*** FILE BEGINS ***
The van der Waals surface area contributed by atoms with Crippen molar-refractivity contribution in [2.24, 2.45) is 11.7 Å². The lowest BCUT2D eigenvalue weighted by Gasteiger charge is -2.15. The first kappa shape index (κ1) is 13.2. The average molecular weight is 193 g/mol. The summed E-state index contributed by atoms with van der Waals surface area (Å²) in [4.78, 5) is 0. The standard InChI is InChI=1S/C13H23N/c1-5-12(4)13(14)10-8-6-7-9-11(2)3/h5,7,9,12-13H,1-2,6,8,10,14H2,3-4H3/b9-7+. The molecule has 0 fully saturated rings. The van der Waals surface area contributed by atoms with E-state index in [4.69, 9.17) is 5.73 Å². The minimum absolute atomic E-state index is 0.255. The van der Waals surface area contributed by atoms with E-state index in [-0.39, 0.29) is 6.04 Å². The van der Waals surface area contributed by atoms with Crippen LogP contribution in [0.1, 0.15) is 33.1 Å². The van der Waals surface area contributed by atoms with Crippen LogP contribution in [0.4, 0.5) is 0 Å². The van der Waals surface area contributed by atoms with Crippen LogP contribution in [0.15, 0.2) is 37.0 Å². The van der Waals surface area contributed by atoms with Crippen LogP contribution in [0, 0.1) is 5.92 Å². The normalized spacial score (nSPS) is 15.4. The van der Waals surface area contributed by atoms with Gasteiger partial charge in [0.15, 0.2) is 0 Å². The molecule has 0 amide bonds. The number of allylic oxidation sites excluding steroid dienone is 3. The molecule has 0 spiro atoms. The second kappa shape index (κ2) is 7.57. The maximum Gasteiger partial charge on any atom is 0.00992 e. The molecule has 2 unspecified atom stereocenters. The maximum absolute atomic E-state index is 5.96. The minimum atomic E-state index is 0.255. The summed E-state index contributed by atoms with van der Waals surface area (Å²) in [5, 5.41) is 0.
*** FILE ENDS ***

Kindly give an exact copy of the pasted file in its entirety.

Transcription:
The van der Waals surface area contributed by atoms with Crippen molar-refractivity contribution in [2.24, 2.45) is 11.7 Å². The lowest BCUT2D eigenvalue weighted by Gasteiger charge is -2.15. The first kappa shape index (κ1) is 13.2. The average molecular weight is 193 g/mol. The summed E-state index contributed by atoms with van der Waals surface area (Å²) in [4.78, 5) is 0. The standard InChI is InChI=1S/C13H23N/c1-5-12(4)13(14)10-8-6-7-9-11(2)3/h5,7,9,12-13H,1-2,6,8,10,14H2,3-4H3/b9-7+. The molecule has 0 fully saturated rings. The van der Waals surface area contributed by atoms with E-state index in [4.69, 9.17) is 5.73 Å². The minimum absolute atomic E-state index is 0.255. The van der Waals surface area contributed by atoms with E-state index in [-0.39, 0.29) is 6.04 Å². The van der Waals surface area contributed by atoms with Crippen LogP contribution in [0.1, 0.15) is 33.1 Å². The van der Waals surface area contributed by atoms with Crippen LogP contribution in [0.4, 0.5) is 0 Å². The van der Waals surface area contributed by atoms with Crippen LogP contribution in [0.15, 0.2) is 37.0 Å². The van der Waals surface area contributed by atoms with Crippen LogP contribution in [0, 0.1) is 5.92 Å². The normalized spacial score (nSPS) is 15.4. The van der Waals surface area contributed by atoms with Gasteiger partial charge in [0.15, 0.2) is 0 Å². The molecule has 0 amide bonds. The number of allylic oxidation sites excluding steroid dienone is 3. The molecule has 0 spiro atoms. The second kappa shape index (κ2) is 7.57. The maximum Gasteiger partial charge on any atom is 0.00992 e. The molecule has 2 unspecified atom stereocenters. The maximum absolute atomic E-state index is 5.96. The minimum atomic E-state index is 0.255. The summed E-state index contributed by atoms with van der Waals surface area (Å²) in [5, 5.41) is 0.